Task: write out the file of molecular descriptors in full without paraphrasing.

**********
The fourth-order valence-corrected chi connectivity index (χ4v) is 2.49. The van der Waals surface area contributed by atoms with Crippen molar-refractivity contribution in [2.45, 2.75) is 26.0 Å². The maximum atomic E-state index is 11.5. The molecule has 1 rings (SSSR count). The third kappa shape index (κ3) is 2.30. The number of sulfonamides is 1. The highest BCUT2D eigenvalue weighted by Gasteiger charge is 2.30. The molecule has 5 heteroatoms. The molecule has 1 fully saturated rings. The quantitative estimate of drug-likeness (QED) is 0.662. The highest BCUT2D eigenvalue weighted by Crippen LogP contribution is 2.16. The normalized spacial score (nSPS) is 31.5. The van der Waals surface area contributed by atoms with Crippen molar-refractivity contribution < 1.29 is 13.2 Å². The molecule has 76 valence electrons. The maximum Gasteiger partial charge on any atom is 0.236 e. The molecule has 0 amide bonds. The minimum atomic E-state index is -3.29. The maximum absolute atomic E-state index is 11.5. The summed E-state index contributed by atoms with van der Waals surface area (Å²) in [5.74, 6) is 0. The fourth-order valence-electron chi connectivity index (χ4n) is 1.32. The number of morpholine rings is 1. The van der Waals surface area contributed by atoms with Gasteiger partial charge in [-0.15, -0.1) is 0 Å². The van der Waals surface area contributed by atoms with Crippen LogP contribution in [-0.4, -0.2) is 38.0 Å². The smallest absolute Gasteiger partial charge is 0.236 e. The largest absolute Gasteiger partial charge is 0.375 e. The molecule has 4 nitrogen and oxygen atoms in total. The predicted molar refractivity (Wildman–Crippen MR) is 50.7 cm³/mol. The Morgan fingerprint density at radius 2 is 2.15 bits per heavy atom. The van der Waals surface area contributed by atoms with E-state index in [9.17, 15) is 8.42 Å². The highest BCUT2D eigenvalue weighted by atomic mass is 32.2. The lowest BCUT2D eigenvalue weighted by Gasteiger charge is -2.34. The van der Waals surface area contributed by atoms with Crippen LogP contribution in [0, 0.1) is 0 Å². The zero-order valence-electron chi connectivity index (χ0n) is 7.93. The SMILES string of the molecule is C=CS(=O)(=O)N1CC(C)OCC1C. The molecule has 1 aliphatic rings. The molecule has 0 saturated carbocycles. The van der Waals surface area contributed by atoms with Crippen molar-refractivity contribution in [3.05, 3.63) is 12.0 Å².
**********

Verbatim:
The fourth-order valence-corrected chi connectivity index (χ4v) is 2.49. The van der Waals surface area contributed by atoms with Crippen molar-refractivity contribution in [2.45, 2.75) is 26.0 Å². The maximum atomic E-state index is 11.5. The molecule has 1 rings (SSSR count). The third kappa shape index (κ3) is 2.30. The number of sulfonamides is 1. The highest BCUT2D eigenvalue weighted by Gasteiger charge is 2.30. The molecule has 5 heteroatoms. The molecule has 1 fully saturated rings. The quantitative estimate of drug-likeness (QED) is 0.662. The highest BCUT2D eigenvalue weighted by Crippen LogP contribution is 2.16. The normalized spacial score (nSPS) is 31.5. The van der Waals surface area contributed by atoms with Crippen molar-refractivity contribution < 1.29 is 13.2 Å². The molecule has 76 valence electrons. The maximum Gasteiger partial charge on any atom is 0.236 e. The molecule has 0 amide bonds. The minimum atomic E-state index is -3.29. The maximum absolute atomic E-state index is 11.5. The summed E-state index contributed by atoms with van der Waals surface area (Å²) in [5.74, 6) is 0. The fourth-order valence-electron chi connectivity index (χ4n) is 1.32. The number of morpholine rings is 1. The van der Waals surface area contributed by atoms with Gasteiger partial charge in [-0.15, -0.1) is 0 Å². The van der Waals surface area contributed by atoms with Crippen LogP contribution in [-0.4, -0.2) is 38.0 Å². The smallest absolute Gasteiger partial charge is 0.236 e. The largest absolute Gasteiger partial charge is 0.375 e. The molecule has 4 nitrogen and oxygen atoms in total. The predicted molar refractivity (Wildman–Crippen MR) is 50.7 cm³/mol. The Morgan fingerprint density at radius 2 is 2.15 bits per heavy atom. The van der Waals surface area contributed by atoms with E-state index in [9.17, 15) is 8.42 Å². The highest BCUT2D eigenvalue weighted by atomic mass is 32.2. The lowest BCUT2D eigenvalue weighted by Gasteiger charge is -2.34. The van der Waals surface area contributed by atoms with Crippen LogP contribution in [0, 0.1) is 0 Å². The zero-order valence-electron chi connectivity index (χ0n) is 7.93. The SMILES string of the molecule is C=CS(=O)(=O)N1CC(C)OCC1C. The molecule has 1 aliphatic rings. The molecule has 0 saturated carbocycles. The van der Waals surface area contributed by atoms with Crippen molar-refractivity contribution in [3.05, 3.63) is 12.0 Å².